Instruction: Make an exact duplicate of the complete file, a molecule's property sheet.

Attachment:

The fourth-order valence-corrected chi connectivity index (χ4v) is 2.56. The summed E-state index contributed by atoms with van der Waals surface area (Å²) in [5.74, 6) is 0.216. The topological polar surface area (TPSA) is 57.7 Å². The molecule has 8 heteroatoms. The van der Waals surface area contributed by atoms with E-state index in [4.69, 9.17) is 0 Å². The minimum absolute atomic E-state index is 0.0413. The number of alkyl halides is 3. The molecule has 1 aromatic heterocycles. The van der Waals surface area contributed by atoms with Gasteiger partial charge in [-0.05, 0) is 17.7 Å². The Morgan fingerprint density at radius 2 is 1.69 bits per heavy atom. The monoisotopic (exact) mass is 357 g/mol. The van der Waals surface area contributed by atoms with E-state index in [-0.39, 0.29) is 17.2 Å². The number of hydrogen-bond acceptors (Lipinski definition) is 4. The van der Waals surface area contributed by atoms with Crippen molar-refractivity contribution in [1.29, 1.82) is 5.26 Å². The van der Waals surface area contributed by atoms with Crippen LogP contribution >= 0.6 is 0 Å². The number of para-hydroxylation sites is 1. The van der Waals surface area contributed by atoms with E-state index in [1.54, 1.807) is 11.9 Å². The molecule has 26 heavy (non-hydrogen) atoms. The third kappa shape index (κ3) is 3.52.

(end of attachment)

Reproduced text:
The fourth-order valence-corrected chi connectivity index (χ4v) is 2.56. The summed E-state index contributed by atoms with van der Waals surface area (Å²) in [5.74, 6) is 0.216. The topological polar surface area (TPSA) is 57.7 Å². The molecule has 8 heteroatoms. The van der Waals surface area contributed by atoms with E-state index in [4.69, 9.17) is 0 Å². The minimum absolute atomic E-state index is 0.0413. The number of alkyl halides is 3. The molecule has 1 aromatic heterocycles. The van der Waals surface area contributed by atoms with Gasteiger partial charge in [-0.05, 0) is 17.7 Å². The Morgan fingerprint density at radius 2 is 1.69 bits per heavy atom. The monoisotopic (exact) mass is 357 g/mol. The van der Waals surface area contributed by atoms with E-state index in [-0.39, 0.29) is 17.2 Å². The number of hydrogen-bond acceptors (Lipinski definition) is 4. The van der Waals surface area contributed by atoms with Crippen molar-refractivity contribution in [1.29, 1.82) is 5.26 Å². The van der Waals surface area contributed by atoms with Crippen LogP contribution >= 0.6 is 0 Å². The number of para-hydroxylation sites is 1. The van der Waals surface area contributed by atoms with E-state index in [1.54, 1.807) is 11.9 Å². The molecule has 26 heavy (non-hydrogen) atoms. The third kappa shape index (κ3) is 3.52.